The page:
In the current era of machine learning, the best outcomes have been achieved with bigger models and more data. To facilitate this, a new architecture should have fast execution times and allow for parallel execution.
Let’s consider a scale of linear to non-linear. In computer terms, fast means simple and simple means linear. On the other side is non-linear which is complex and slow. Machine learning as used today is mostly linear. Anyone who first studies it is surely a little overwhelmed with all the linear algebra and matrices. Some non-linearity is needed but research has found that one can get away with very little. For example, only non-linearity in activation functions. CNNs are more non-linear, mostly because of the strides of the kernels across images.
The other scale is parallel to sequential. The previous favourite for NLP, RNNs, were very sequential. This makes sense for language where words themselves are sequential and the location and order of words in a sentence is important. Yet transformers are mostly parallel. This enables computers to distribute computation across GPU cores and across clusters. To reconcile this with sequential language two techniques are used: position encoding and masking. In practice these “hacks” perform well enough to justify using a parallel model for sequential tasks.
The input to a transformer is a sentence. For example “This camera works great!”. That is then processed into tokens.
Depending on the complexity desired, these tokens can represent words, punctuation, and subword pieces like suffixes. For examples:
[This, camera, work, ##s, great, !]
. A simpler approach is to remove case and punctuation: [this, camera, works, great]
.
Each token is then associated with a series of weights called a word vector or a word embedding. For example, for our sentence:
Each word has $d_m$ weights associated with it. For typical transformer models $d_m$ ranges from 64 to 2048. The main idea is that each weight represents some concept. For example if we were to assign them manually we could go according to this scheme:
In practice these weights will be assigned during training and it can be hard to interpret them.
The output of the transformer is another set of weights usually of the same size:
But now these weights have a different meaning. They are how each word relates to each other in the sentence and to the task at hand. Where as the previous weights were unique to each word, these are particular to a sentence. Change one word in the sentence and we might get a completely different matrix, depending on how important that word is. The name transformer comes from the fact that it transforms a set of word embeddings to another set of embeddings.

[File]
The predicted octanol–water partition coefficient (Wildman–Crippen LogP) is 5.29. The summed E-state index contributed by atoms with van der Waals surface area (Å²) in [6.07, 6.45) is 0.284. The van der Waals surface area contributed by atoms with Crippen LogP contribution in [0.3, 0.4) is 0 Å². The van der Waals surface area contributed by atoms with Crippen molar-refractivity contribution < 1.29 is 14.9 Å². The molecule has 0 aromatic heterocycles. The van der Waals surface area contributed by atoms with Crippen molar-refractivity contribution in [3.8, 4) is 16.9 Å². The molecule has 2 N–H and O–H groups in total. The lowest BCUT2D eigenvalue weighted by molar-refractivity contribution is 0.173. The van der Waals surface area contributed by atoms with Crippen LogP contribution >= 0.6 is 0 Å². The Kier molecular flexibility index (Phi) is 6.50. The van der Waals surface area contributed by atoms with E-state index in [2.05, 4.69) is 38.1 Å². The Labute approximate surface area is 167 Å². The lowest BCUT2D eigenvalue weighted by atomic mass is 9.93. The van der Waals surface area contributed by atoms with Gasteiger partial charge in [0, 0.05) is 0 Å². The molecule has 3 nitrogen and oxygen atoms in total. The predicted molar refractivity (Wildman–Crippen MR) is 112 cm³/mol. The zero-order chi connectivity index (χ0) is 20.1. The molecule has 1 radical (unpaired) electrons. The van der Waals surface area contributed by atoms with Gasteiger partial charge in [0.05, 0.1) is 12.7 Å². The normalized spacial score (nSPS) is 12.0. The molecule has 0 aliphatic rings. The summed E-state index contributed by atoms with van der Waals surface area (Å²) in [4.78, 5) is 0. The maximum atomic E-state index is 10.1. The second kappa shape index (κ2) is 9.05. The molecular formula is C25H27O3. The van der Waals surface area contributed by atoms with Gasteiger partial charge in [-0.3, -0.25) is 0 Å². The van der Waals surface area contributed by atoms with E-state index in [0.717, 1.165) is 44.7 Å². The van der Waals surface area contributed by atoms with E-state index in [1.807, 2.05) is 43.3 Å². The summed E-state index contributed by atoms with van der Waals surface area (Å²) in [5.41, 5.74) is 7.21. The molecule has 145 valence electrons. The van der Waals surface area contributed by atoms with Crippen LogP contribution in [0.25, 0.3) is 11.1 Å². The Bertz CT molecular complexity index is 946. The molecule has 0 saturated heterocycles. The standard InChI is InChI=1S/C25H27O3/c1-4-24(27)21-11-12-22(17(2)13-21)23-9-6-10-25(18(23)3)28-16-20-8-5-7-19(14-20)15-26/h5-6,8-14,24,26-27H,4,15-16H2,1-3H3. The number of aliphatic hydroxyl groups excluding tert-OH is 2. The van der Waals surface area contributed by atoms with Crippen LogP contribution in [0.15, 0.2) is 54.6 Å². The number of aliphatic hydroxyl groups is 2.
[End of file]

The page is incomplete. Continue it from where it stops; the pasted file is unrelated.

The transformer takes advantage of linear algebra to calculate all the weights for all words at the same time. Hence it is mostly a parallel computation. Without additional measures we could shuffle the words (columns) in the sentence and we would get shuffled versions of the same results. To parallelize further, we can stack the embedding matrices of sentences of $N$ words into $B$ batches of $d_m\times N \times B$ dimensional arrays.
Because the output looks like the input we can feed it back into another transformer. Transformer models tend to have stacks of 6 to 24 of these layers. With each layer it gets more difficult to interpret what the embedding weights actually mean. But stacking them has been shown to improve results.
The final output matrix is usually fed to a small neural network to output the final result. This could be a single number in the case of sentiment analysis or a probability of each word in a vocabulary for a translation task.
This is the famous schematic from the paper Attention is all you need:
The left side is called an encoder and the right side a decoder. You don’t need both sides. BERT is an encoder-only model by Google. Gato is a decoder only transformer. In this post I’ll focus only on the encoder which is sufficient for the classification task.
Each block in the schematic is associated with two sets of equations: the forward equations and the backwards equations. I have compiled the encoder block equations into the table below. The task for the remainder of the blog post will be to translate this maths into code.
Please see this table only as a guideline. Some of the equations are incomplete so that they fit in this table. Equations will be presented properly in each subsection. $J_\alpha(Z)\equiv \frac{\partial Z}{\partial \alpha}$. There are 4 non-linear steps (softmax, 2×layer norm, RELU) and the other 8 are linear.
You’ll notice that the inputs are either 3D or 4D arrays. These are not standard in linear algebra so a section below is dedicated to getting comfortable with them. In particular, in any programming language multiplying two higher order arrays will not work. For example:
Multiplication simply isn’t defined for them. So we’ll have to write our own function to handle the multiplication here and also for the backpropagation. We’ll do this as a simple extension to 2D matrix multiplication.^{1}